The complete hierarchy of parent-child legal entities for each ultimate parent must follow the accounting industry’s account consolidation rules for financial statement reporting. The proposed Barcodes of Finance alternative for he LEI was to distribute globally unique prefixes to each financial market participant. Thereafter each so designated financial market participant would apply their own suffix to complete the code for each of their subsidiaries and their products. A legal entity’s auditors would be required to verify the data at its source. They would also be the trusted source to advise and verify the organization’s hierarchy, which, right now is to be done by the LOU referencing secondary sources. At this time, LOUs have only been able to carry out this function 30% of the time, relying on the submitting entity to register this information without any check on the validity of this information. There is a similar issue with the UTI. It is being issued in real-time with 100% of the reference data supplied directly by financial firms but with no validation required.
The proposed Barcodes of Finance would have oversight of the LEI by its auditors or designated accountants. In conjunction with the legal entity, they would place the required name and address information along with the completed code directly into the system for each legal entity. Where trading protocol or regulation requires anonymity encrypted prefixes designating the parent entity would be entered. This at-source entry would allow for a completely electronic straight-through-processing process. The multiple LOUs that impose another layer of financial intermediaries into the global financial infrastructure, would be redundant.
A single virtually connected networked utility disbursed across required sovereign jurisdictions, as the Internet is structured, would replace this legacy wheels (LOUs) and hub (central data base) Rube Goldberg structure. This architecture perpetuates the best practices of the past, not the industry’s digital future. The current systems architecture represents, yet again, the legacy thinking of an industry and its regulators.
In fact, the Internet-like architecture of the Barcodes of Finance was proposed and accepted by the Financial Stability Board (FSB), the global standards setter given the responsibility to oversee the regulators in implementing financial standards. The FSB itself is overseen by the G-20, the global entity comprised of the 20 leaders of the world’s largest economies. However, the implementation of this technology architecture was thwarted, politics and vested interests prevailed. This same legacy architecture is being applied to the newly developed trade repositories (there are 25). Financial transactions are being reported with the new data standards so they can be accumulated and aggregated for regulatory risk analysis. This has yet to be achieved as the data standards already in place are proving dysfunctional.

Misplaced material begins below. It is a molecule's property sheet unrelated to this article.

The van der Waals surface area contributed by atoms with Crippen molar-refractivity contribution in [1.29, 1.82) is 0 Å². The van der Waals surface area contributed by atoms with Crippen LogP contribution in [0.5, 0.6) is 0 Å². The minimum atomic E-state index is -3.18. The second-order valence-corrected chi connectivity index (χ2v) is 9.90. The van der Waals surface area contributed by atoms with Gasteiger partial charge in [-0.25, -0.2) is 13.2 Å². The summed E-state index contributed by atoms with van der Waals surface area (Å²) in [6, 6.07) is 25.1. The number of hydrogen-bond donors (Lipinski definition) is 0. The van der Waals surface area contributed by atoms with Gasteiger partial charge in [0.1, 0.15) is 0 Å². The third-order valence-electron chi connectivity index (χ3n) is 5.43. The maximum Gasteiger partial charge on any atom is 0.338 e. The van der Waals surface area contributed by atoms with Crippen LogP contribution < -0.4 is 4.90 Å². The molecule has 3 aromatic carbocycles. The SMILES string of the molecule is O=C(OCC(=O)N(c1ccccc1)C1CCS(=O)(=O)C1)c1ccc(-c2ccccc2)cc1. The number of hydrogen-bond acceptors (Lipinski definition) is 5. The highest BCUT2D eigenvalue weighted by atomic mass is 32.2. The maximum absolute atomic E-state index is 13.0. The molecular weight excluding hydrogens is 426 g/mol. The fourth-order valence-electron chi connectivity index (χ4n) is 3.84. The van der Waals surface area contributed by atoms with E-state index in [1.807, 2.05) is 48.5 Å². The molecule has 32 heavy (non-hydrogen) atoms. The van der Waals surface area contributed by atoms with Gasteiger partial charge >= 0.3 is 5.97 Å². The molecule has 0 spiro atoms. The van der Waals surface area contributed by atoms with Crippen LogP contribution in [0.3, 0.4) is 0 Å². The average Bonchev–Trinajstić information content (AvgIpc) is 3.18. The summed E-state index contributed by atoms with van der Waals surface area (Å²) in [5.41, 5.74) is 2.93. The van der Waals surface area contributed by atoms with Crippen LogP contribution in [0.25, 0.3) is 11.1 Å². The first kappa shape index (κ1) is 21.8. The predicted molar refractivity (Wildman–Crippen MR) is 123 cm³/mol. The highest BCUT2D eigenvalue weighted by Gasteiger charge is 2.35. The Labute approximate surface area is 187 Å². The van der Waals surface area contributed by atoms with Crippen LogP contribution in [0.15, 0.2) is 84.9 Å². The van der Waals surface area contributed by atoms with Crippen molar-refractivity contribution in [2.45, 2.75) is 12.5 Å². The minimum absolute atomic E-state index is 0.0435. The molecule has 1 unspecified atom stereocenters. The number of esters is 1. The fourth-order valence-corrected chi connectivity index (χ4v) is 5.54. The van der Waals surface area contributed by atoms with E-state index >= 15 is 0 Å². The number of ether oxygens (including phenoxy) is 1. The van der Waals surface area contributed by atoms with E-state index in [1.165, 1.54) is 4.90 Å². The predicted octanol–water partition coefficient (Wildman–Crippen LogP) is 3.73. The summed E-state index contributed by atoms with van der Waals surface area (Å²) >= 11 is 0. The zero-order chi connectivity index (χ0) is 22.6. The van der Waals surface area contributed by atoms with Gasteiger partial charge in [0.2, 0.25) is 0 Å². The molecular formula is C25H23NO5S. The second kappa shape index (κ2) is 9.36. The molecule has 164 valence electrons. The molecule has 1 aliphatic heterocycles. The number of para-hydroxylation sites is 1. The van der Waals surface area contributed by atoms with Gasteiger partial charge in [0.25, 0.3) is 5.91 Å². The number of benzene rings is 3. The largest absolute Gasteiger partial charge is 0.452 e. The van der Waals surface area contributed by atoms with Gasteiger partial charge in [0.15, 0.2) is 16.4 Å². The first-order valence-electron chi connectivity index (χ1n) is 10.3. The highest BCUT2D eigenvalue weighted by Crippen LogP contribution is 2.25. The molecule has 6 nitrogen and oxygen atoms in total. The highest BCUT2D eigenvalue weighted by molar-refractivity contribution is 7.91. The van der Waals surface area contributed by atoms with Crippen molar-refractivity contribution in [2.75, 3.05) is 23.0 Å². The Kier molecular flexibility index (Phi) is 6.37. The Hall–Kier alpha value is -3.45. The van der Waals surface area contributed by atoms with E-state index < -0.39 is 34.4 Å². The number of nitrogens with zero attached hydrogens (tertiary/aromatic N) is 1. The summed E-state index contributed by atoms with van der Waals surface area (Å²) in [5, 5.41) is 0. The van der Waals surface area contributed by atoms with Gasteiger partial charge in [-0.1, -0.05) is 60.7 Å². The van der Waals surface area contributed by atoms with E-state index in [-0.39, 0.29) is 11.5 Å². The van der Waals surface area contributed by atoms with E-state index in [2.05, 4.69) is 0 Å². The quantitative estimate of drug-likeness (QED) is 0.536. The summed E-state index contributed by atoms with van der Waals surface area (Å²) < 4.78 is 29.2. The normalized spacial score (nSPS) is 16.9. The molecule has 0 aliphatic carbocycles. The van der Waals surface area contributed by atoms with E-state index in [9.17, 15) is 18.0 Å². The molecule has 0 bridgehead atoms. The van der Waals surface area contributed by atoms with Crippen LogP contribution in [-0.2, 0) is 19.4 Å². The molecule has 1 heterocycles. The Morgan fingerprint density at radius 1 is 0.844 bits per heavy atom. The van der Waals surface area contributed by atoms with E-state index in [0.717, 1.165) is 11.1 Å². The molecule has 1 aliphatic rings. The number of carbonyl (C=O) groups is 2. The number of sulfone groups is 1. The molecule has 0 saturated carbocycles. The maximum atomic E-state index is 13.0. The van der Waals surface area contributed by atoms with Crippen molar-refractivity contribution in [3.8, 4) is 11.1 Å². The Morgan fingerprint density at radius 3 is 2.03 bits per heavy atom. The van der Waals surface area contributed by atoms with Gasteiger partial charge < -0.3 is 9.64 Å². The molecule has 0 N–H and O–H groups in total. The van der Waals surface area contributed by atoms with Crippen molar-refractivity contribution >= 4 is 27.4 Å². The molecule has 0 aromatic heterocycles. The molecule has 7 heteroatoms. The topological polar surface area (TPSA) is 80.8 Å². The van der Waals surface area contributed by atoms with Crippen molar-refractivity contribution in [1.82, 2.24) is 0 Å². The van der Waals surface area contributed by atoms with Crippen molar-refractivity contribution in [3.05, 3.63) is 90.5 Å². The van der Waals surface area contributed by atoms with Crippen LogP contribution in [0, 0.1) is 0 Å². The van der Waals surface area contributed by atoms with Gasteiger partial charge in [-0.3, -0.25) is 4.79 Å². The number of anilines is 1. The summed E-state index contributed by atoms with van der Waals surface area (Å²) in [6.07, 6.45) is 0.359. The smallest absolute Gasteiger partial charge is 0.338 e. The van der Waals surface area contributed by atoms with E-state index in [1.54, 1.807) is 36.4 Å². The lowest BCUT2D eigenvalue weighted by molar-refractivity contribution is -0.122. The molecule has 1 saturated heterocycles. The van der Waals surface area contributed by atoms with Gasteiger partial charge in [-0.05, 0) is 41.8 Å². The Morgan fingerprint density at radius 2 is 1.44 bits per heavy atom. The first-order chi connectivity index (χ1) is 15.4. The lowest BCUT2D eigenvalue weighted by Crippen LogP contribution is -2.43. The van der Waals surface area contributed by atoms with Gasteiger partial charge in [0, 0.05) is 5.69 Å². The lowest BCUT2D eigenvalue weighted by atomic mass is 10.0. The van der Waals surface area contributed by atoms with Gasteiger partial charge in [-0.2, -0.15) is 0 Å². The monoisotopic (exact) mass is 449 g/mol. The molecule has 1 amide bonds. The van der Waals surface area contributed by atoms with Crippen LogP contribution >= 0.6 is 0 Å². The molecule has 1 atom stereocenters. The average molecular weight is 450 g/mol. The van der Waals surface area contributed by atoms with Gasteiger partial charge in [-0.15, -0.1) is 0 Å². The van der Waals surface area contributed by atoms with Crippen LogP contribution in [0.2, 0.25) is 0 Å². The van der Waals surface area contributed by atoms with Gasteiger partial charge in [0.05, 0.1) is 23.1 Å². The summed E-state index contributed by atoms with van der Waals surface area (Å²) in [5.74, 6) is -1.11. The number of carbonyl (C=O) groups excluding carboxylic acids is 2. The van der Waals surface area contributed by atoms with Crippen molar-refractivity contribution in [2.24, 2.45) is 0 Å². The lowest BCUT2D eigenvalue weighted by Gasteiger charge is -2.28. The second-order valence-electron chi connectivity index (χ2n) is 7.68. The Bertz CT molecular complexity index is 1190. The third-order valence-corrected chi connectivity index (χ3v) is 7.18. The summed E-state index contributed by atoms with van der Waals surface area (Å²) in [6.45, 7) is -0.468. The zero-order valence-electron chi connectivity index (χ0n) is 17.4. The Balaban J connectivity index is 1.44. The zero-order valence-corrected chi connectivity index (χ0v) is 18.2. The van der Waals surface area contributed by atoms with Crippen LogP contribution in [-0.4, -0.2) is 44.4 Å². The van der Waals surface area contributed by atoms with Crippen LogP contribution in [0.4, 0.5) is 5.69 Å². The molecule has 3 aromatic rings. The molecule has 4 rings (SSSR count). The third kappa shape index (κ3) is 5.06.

Both the LOU and trade repository approaches are coming under scrutiny by industry trade associations and regulators alike, as billions of financial transactions have accumulated in trade repositories without any ability to aggregate them for risk purposes. New Distributed Ledger Technology (DLT), an underlying technology of the Blockchain, is now being considered for all data identity standards and their use in financial transactions. It should be noted that DLT promises elimination of intermediaries in the financial supply chain while requiring financial market participants to own a secure representation of their own identities. This promising new architecture, born of the digital age seems better suited to the proposed Barcodes of Finance then to the current regulatory driven existing implementations, born of the legacy past.
- Press Release, 16 August 2018: FSB launches thematic peer review on implementation of the Legal Entity Identifier and invites feedback from stakeholders.
- "Risk, Data, and the Barcodes of Finance" published in the Journal of Financial Transformation April, 2017
- The original proposal to the Securities and Exchange Commission (SEC) by GS1 and Financial InterGroup, which summarizes and incorporates similar proposals to the CFTC and the US Treasury’s Office of Financial Research (OFR), February 14, 2011
- The original proposal to the Financial Stability Board “Final Report on Global Identification Standards for Counterparties and Other Financial Market Participants” (March 10, 2015). Journal of Risk Management in Financial Institutions - Vol. 5, No. 2.
- Harmonization of the Unique Transaction Identifier, February 2017
- Bank for International Settlements (BIS), Harmonization of the Unique Product Identifier, September 2017.
- The most recent progress report by the Regulatory Oversight Committee (ROC) “Progress report by the Legal Entity Identifier Regulatory Oversight Committee (LEI ROC) - The Global LEI System and regulatory uses of the LEI”, 30 April 2018
- Rebuilding Financial Industry Infrastructure, Journal of Risk Management in Financial Institutions Volume 11 / Number 1 /Winter 2018